Collecting The Thai Tourist Visa at the Thai Consulate in Lao

This final part of the trip started at around 13.00 when I went back into the consulate. Everyone was sat waiting so there weren’t many chairs available and a few people were lay on the grass and some sat on the steps of the building on the side. Everyone had a number which was given to us the day before on the application morning. So it’s less chaotic than the Thai tourist visa application day.

The consulate re-opens at 13.30 although they do let you in before then to wait. There are 3 counters – The one on the left is for the express route with numbers starting at 300. This was mostly for people from Myanmar i think. The two counters on the right was what I was waiting for. I was number 91 and I waited for about 30 minutes. I paid the 1000 baht and he handed me my passport with the all important Thai tourist visa inside. Mission complete, time to relax before heading back to Thailand the next day.

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A Guide To Getting A Buddha Tattoo https://thai-tattoos.com/buddhist-tattoos-get-the-ritual/ Fri, 02 Sep 2016 11:06:47 +0000 http://thai-tattoos.com/?p=46 The post A Guide To Getting A Buddha Tattoo appeared first on Thai Tattoos.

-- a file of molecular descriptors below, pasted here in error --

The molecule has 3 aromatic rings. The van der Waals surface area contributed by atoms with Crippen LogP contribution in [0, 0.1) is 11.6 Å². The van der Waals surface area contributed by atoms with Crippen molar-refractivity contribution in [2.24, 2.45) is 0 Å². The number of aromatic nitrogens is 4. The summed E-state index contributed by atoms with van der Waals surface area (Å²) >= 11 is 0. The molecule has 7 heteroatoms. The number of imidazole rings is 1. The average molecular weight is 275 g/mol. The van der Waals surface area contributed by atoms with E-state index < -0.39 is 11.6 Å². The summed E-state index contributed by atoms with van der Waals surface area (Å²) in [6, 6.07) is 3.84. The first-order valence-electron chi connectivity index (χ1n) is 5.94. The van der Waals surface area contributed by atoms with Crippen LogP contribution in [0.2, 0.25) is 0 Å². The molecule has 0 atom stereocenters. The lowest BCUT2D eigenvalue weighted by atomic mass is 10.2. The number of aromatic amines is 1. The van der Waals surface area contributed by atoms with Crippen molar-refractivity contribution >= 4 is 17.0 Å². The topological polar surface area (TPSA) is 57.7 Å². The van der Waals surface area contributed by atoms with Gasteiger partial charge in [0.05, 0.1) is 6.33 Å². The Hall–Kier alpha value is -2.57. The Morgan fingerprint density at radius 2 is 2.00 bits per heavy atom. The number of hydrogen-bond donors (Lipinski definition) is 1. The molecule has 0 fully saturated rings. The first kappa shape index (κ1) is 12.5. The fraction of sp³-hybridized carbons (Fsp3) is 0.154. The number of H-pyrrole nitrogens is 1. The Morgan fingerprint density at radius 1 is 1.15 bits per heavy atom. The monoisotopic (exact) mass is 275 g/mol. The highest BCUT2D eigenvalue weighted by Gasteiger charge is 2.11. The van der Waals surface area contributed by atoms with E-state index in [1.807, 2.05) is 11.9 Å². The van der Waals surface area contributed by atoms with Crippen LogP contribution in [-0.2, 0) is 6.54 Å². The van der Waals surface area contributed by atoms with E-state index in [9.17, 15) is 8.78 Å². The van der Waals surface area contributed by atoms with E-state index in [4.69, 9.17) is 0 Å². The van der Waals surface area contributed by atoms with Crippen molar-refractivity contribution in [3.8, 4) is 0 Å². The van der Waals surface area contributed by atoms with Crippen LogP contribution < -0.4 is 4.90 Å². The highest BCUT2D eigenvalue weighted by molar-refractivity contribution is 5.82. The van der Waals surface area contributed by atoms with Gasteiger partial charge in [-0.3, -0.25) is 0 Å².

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A Guide To getting a Buddha Tattoo in Thailand

Buddhism is the official religion of Thailand and manifests itself in all forms of Thai life. Buddha tattooing is as established part of Buddhist life that is not only condoned by monks but actually carried out by them as well. ‘Sak yant’ is the tradition of tattooing that has not only existed for several thousand years but its practitioners can trace the lineage back over many generations. ’Yan’, from the Sanskrit word yantra, means a geometrical design used to aid meditation. In Thai culture, the ‘yan’, or ‘yant’ as it is sometimes spelt, has incorporated iconographic imagery from the three main religious influences on Thailand: early, primitive Animism, or nature worship;  Hinduism and Buddhism, both introduced from India two thousand years ago.